scarletpeaches
12-12-2008, 08:15 PM
My grandad's name was Charles and everyone called him Chick.

Mr Flibble
12-12-2008, 08:26 PM
I dunno if there are are any Charleses in the UK called Chazza, though.

Chaz is what my mum calls Prince Charles lol.

ETA: Thinking of my mum brings up another unisex name. Val. Bit old fashioned for the eighties maybe, but I do know a couple of Vals born in the seventies.

ideagirl
12-12-2008, 09:55 PM
As for Gary becoming Gaz, Larry Laz (WTF???) and Sharon/SHerry becoming Shaz...uh...no. Doesn't happen.

You are simply wrong on that. I lived in England for years and personally knew a Larry/Laz and a Barry/Baz, and heard many people referred to with similar nicknames (Gary/Gaz etc.). It happens in both England and Australia, at the very least, and may also happen in other Commonwealth countries, though I can't speak for them.

Examples:
http://familytrees.genopro.com/mrsjc/default.htm?page=Witton-Gary-ind00015.htm (Gary/Gaz)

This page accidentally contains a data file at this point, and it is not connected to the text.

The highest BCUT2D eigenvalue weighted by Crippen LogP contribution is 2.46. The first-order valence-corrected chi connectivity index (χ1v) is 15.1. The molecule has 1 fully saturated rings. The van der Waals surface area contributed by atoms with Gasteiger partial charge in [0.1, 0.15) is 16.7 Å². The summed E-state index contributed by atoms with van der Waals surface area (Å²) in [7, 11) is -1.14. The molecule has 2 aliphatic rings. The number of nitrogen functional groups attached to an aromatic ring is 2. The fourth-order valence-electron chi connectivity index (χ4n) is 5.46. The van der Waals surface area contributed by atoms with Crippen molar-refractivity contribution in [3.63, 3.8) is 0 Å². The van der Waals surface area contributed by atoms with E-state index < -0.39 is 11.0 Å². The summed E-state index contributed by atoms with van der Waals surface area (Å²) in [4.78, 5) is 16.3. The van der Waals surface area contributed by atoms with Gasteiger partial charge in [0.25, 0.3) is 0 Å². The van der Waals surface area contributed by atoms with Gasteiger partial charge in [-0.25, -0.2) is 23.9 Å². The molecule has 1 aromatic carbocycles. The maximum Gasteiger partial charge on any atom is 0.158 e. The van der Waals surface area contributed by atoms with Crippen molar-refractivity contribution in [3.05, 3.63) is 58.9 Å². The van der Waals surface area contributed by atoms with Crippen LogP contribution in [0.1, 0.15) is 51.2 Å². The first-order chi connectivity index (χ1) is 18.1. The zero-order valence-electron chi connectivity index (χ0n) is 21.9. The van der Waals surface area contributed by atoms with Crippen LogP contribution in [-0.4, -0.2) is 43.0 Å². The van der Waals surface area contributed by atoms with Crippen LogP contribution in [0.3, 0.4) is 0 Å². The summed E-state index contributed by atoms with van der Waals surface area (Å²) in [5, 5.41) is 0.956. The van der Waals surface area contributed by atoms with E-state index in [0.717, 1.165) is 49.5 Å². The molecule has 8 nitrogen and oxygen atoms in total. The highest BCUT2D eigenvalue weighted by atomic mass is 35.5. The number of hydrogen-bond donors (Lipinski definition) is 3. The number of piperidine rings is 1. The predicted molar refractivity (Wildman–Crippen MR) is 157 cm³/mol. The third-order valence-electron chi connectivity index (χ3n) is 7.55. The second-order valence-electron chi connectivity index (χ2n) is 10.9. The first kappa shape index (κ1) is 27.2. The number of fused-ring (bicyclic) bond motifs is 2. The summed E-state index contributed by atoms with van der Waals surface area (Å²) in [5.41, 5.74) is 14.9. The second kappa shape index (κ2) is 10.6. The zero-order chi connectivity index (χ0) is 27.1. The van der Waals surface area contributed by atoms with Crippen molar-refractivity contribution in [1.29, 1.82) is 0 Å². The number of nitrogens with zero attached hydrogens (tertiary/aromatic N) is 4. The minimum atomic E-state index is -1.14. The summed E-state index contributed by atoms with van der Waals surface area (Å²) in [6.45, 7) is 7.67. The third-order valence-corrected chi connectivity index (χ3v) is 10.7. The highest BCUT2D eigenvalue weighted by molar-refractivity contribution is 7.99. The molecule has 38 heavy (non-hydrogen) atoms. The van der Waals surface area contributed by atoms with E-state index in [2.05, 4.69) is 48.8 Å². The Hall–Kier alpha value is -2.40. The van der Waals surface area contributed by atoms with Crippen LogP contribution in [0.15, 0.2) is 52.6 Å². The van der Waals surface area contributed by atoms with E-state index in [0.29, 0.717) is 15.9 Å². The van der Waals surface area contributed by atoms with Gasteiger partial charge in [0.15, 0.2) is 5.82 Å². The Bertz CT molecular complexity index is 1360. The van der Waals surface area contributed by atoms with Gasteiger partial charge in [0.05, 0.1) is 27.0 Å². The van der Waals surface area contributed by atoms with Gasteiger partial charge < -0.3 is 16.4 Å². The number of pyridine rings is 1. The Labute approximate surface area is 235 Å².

http://pubpokerleagues.co.uk/profile.asp?memberid=00115175 (Larry/Laz)
etc.

Edited to add: I lived in Manchester (northwest England), so no, it's not necessarily a London/Essex/Southeast thing. Note that the Gary/Gaz mentioned in that first link was born in South Yorkshire (which, for the yanks among us, is firmly in the north of England, just east of Manchester).

scarletpeaches
12-12-2008, 09:57 PM
You are simply wrong on that. I lived in England for years and personally knew a Larry/Laz and a Barry/Baz, and heard many people referred to with similar nicknames (Gary/Gaz etc.). It happens in both England and Australia, at the very least, and may also happen in other Commonwealth countries, though I can't speak for them.

Examples:
http://familytrees.genopro.com/mrsjc/default.htm?page=Witton-Gary-ind00015.htm (Gary/Gaz)
http://pubpokerleagues.co.uk/profile.asp?memberid=00115175 (Larry/Laz)
etc.

And you are simply wrong if you think I live in England.

qwerty
12-12-2008, 11:41 PM
And you are simply wrong if you think I live in England.